"In the late 19th and early 20th centuries, before radio and recordings, pianos were the main source of music, even entertainment, in the home. They were a middle-class must-have.
So from 1900 to 1930, the golden age of piano making, American factories churned out millions of them. Nearly 365,000 were sold at the peak, in 1910, according to the National Piano Manufacturers Association. (In 2011, 41,000 were sold, along with 120,000 digital pianos and 1.1 million keyboards, according to Music Trades magazine.) 

The average life span rarely exceeds 80 years, piano technicians say. That’s a lot of pianos now reaching the end of the line. 

The value of used pianos, especially uprights, has plummeted in recent years. So instead of selling them to a neighbor, donating them to a church or just passing them along to a relative, owners are far more likely to discard them, technicians, movers and dealers say. Piano movers are making regular runs to the dump, becoming adept at dismantling instruments, selling parts to artists, even burning them for firewood."

Accompanying the article are the video above and this slideshow see first slide below).


Obama Opposes Min. Wage Increase in Samoa Due to Harmful Effects, Will He Do the Same for U.S.?

Both of these events took place last Thursday:

1.  PAGO PAGO, American Samoa — "President Obama has signed into law legislation to freeze American Samoa's minimum wage until 2015. The president signed the bill Thursday, which delays a 50-cent increase that would have gone into effect in September.

Minimum wage in American Samoa varies from $4.18 to $5.59 per hour, depending on the industry. The Fair Minimum Wage Act of 2007 provided for annual 50-cents per hour increases until the rate matched the rest of the U.S., where the minimum pay is $7.25 per hour.

Employers and a government financial report have suggested automatic increases were harming the U.S. territory's economy."

2. The Hill -- "Rep. George Miller (D-Calif.) and more than 100 of his House Democratic colleagues proposed legislation last Thursday that would boost the minimum wage over three years from $7.25 to just under $10 an hour.

Miller's Fair Minimum Wage Act, H.R. 6211, would increase the minimum wage by 85 cents a year for the next three years, then allow the final $9.80 an hour wage to rise with inflation."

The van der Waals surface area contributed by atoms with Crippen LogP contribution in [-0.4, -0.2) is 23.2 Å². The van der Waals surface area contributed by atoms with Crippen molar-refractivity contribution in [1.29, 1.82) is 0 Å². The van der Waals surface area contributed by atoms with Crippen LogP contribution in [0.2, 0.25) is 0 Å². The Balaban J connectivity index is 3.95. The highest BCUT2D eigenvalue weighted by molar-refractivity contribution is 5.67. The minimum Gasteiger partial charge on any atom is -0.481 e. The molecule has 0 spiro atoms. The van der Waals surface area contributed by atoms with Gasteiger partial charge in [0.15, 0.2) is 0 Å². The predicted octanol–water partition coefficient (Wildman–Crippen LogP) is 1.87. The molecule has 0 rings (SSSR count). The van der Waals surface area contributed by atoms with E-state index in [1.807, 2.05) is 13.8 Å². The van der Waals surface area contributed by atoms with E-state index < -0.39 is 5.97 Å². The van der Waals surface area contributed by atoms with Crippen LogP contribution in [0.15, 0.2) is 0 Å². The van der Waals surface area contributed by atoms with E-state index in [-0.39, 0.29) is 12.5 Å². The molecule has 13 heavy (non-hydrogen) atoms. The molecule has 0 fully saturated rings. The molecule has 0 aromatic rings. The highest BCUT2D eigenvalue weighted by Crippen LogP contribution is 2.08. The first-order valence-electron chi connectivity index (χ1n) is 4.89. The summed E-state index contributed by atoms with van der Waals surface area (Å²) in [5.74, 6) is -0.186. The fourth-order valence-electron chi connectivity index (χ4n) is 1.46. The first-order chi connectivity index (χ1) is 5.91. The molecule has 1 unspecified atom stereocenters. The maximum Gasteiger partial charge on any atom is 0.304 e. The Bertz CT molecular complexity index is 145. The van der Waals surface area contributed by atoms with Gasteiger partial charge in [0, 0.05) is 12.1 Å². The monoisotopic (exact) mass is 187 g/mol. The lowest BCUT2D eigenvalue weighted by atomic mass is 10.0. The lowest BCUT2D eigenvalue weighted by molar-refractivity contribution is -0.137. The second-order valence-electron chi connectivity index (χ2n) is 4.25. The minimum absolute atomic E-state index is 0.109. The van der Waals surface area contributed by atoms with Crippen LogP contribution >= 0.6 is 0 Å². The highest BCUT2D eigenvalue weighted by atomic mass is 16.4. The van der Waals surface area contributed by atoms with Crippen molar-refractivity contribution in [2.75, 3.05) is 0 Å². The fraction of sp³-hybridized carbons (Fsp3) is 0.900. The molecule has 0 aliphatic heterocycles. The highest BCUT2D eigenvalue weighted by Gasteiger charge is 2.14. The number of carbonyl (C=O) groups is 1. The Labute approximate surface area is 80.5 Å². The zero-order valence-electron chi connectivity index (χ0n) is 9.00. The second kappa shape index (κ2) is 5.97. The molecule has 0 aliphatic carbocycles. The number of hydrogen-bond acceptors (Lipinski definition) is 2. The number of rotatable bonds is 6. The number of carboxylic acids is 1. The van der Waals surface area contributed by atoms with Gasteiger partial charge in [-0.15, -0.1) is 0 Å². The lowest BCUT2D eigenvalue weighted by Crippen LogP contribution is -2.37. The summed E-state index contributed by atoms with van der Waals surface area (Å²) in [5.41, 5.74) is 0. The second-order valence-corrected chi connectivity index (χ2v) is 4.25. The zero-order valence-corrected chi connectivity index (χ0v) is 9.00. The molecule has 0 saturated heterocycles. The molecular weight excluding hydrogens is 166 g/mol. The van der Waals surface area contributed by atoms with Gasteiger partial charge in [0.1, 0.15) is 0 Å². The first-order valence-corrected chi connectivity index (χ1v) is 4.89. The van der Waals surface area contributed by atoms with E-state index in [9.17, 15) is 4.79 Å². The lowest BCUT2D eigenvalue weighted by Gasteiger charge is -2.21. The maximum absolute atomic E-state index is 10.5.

MP: Just wondering, wouldn't the same economic reasoning, evidence, and analysis that motivated President Obama to sign legislation freezing the minimum wage because of its harmful effects on Samoa's economy also apply to the U.S.?  Can we count on President Obama to veto the "Minimum Wage Act" for the harmful effects it would have on the American economy?

Update:  From an AP report, "Congress is to be thanked for preventing further economic calamity in American Samoa and preventing continual increases to the minimum wage which would have led to additional layoffs in our fragile economy," said local Chamber of Commerce Chairman David Robinson."

Let me revise that just slightly:

 "Congress is to be thanked for preventing further economic calamity in American Samoa and preventing continual increases to the minimum wage which would have led to additional layoffs in our fragile economy," said local national Chamber of Commerce Chairman David Robinson Tom Donohue.

Chicago Fed: Midwest Manufacturing Grew 11% Over Last Year, vs. 5.6% for U.S., and 2.2% for GDP

The Chicago Federal Reserve reported today that its Midwest Manufacturing Index increased 1.1% in June compared to May, reversing most of the revised 1.4% monthly decline in May.  On an annual basis, regional manufacturing activity in the 7th Federal Reserve district improved by 11% in June from a year ago, about twice the annual 5.6% increase in the national manufacturing component of industrial production through June (see chart above).  In comparison, the overall U.S. economy (real GDP) grew by only 2.2% over the same period from Q2 2011 to Q2 2012. 
Here are some other highlights of manufacturing activity in the 7th Federal Reserve district that covers Illinois, Indiana, Iowa, Michigan, and Wisconsin:

1. Regional machinery output in April gained 12.2% from its year-earlier level, compared to a 7.3% increase in machinery output at the national level. 

2. Regional steel output improved 11.0% from its June 2011 level, compared to a 6.4% increase in national steel output over that period.

3. The Midwest’s automotive output increased by 21.9% in June from its year-ago level, compared to a 15.2% gain in national automotive output.  The index level of 95.8 for Midwest auto sector production in June marked the third straight month that auto manufacturing was above a reading of 95.  That was the first time since December 2007 to February 2008 that Midwest auto production was above an index level of 95 for three straight months, indicating that the auto industry in the Midwest is returning to its pre-recession level of production. 

MP: Midwest manufacturing output growth over the last year (11%) continues to lead national manufacturing output growth (5.6%), which continues to lead overall economic growth measured by real GDP (2.2%).  Today's Chicago Fed report suggests that U.S. manufacturing, especially in the Midwest, remains at the forefront of the economic recovery measured by growth rates in real output.  

Sunday, July 29, 2012

Oilman Harold Hamm on America's Premier State - North Dakota - And Its Very Bright Shale Future

America's premier state leads the country in "shovel-ready" jobs without any stimulus taxpayer money:

Oklahoma oilman Harold Hamm and his company Continental Resources have been an industry leader in: a) developing the energy-rich Bakken oil field, and b) introducing the advanced drilling technologies including hydraulic fracturing and horizontal drilling that have created an energy revolution here that is making the U.S. "the Saudi Arabia of oil and gas in the 21st century."